Archive for July, 2008

On Privacy

The people who are the guardians of our rights, and the people who are able to pass laws that limit those rights, are politicians. They, however, live in the public sphere.

If you have no idea what something is, how can you possibly protect it? Perhaps I am strange in the political breed, but I have, in my mind, less of a conception of the need of privacy then some others. As someone who has, albeit to a small extent, lived his life in a (small) public sphere, I know that, in terms of electability, there is no greater liability then nobody knowing who you are, or the wrong information getting out at the wrong time, leading me to be more open, or at the very least, more willing to be more open, than others.

In a world where the emails of politicians are subject to investigation by anyone who has the money to pay for a FOIP, where every detail of the life of a candidate is scrutinized and analyzed, how can they understand what it is like to want to protect your personal information. When polititians are forced into a world that treats privacy as a liability and a detriment to winning, any politician will leanr to live with a much smaller private sphere than others.

People need reminding that their rights cannot be taken for granted, particularly those rights that the lawmakers choose to waive for themselves. Remember to defend privacy by raising it with political types – in twenty years, when our own lives are an open book, we can be reminded that this is a defining issue of national importance, even if they cant understand it themselves. Put votes behind it, because even if politicians don’t get privacy, they do get ‘winning’.


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Goodbye Alexa

Note: I wrote this a while ago, and never got around to posting it. I did, however, want to pay my own brand of tribute to someone without whom I would not be involved in politics, so I’m posting it now.


Monday was a bit of a bittersweet day for me, because Alexa McDonnough, the MP from Halifax and former leader of the New Democrats, has announced that she is stepping down from the federal political stage. For ages, she has represented the people of halifax in bth a provinail and federal capacity, wtwide as the leader of the NDP – once in Nova Scotia and once for all of Canada.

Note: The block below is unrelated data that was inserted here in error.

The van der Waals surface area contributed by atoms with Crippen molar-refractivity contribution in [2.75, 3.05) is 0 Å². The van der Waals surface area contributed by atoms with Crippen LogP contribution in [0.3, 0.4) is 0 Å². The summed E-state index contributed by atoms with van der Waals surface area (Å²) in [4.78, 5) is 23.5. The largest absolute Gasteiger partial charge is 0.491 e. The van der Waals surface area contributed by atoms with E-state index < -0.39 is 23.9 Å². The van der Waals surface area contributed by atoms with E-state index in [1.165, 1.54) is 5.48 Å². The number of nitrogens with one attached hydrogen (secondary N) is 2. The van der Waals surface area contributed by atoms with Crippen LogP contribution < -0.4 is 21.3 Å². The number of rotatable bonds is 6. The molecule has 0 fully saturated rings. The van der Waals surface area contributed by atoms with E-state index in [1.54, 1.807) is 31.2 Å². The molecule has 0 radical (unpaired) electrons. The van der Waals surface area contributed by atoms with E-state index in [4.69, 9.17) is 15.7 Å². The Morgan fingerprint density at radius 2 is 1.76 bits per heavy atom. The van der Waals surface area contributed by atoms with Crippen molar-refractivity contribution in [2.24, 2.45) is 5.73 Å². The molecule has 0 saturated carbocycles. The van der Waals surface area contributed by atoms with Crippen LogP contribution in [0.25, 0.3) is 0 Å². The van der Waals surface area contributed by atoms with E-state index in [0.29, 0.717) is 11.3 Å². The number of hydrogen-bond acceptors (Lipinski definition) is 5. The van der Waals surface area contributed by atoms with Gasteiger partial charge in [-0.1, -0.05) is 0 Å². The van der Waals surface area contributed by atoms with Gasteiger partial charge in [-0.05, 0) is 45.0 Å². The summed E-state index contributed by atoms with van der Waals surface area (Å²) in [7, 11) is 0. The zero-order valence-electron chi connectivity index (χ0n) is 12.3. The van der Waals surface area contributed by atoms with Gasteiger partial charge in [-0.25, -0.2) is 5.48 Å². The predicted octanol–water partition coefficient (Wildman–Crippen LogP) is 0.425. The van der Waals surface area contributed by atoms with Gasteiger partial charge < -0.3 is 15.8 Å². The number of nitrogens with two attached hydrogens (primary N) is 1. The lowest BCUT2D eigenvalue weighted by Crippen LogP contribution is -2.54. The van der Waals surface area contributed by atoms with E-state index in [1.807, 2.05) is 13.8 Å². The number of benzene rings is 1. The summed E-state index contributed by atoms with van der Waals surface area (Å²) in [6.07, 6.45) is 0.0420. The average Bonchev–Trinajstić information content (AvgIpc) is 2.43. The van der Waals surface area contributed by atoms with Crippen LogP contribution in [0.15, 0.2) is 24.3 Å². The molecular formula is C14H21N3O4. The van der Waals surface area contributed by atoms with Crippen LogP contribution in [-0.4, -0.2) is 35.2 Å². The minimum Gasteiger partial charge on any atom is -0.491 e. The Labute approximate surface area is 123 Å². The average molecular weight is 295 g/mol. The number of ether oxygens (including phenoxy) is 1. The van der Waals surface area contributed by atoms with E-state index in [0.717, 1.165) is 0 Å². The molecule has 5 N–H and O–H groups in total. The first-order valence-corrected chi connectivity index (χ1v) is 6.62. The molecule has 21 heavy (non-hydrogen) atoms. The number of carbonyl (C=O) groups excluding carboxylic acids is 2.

Alexa was the reason that I am involved in politics. I remember watching her at the 1997 leadership debates, and wanting to find out more. The NDP platform was very appealing, and while I have, in the ten years hence, come to my senses (I was in grade four – cut me some slack), she still has undeniably made an impact on both me personally and the nation as a whole.

Then again, Alexa was also a destructive force, most notably for my number one issue – education. When an MP who claims to be supportive of PSE initiatives stands up and opposes the Millennium Scholarship Foundation for reasons that, frankly, did not make any sense, there is a problem. Even after the Foundation was proven, over a number of years, to be the most effective way of navigating the shark infested waters of federalism and distributing monies to students, she stood in firm opposition on principle. What this principle was remains unclear to me, but to a teleologist, it boils down to opposing more money for students.

She has left indelible marks on the Canadian politician landscape, some good and some bad. Without her, I never would have taken up the cause and, oddly enough, gone on to fight against both her and her party. So, thank you Alexa. You will be missed.

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Bring it On!

I don’t know exactly how a lawsuit by the PM against Dion and others in the Liberal Party is going to play, but I have a couple of theories. I can’t really see this helping Harper – it continues to bring up a scandal that does no good for the CPC, and has zero loss for the Liberals.

Donna Cadman seems to have walked right into the Conservative Party and blown herself up – I suppose the people that should be most happy about that are the NDP, who are now practically guaranteed to hold on to the Surrey North riding, barring something incredible, such as, I don’t know, the Second Coming. (Although why this would make the NDP loose is beyond me – perhaps the whole election would be called off?) What gets me most about the CadScam affair is that it shows a total disrespect for the principles of accountability that Harper preached in the last election. They have misrepresented the truth in declaring that the tape was doctored, and have generally acted in bad faith.

Bring it on is all I can say. Show people that when the going gets tough, the Conservatives will turn to scare tactics and intimidation. Show that the Conservatives have no plan, and are content to take swipes from the government benches. Show them that the Conservatives should be put back in Opposition.

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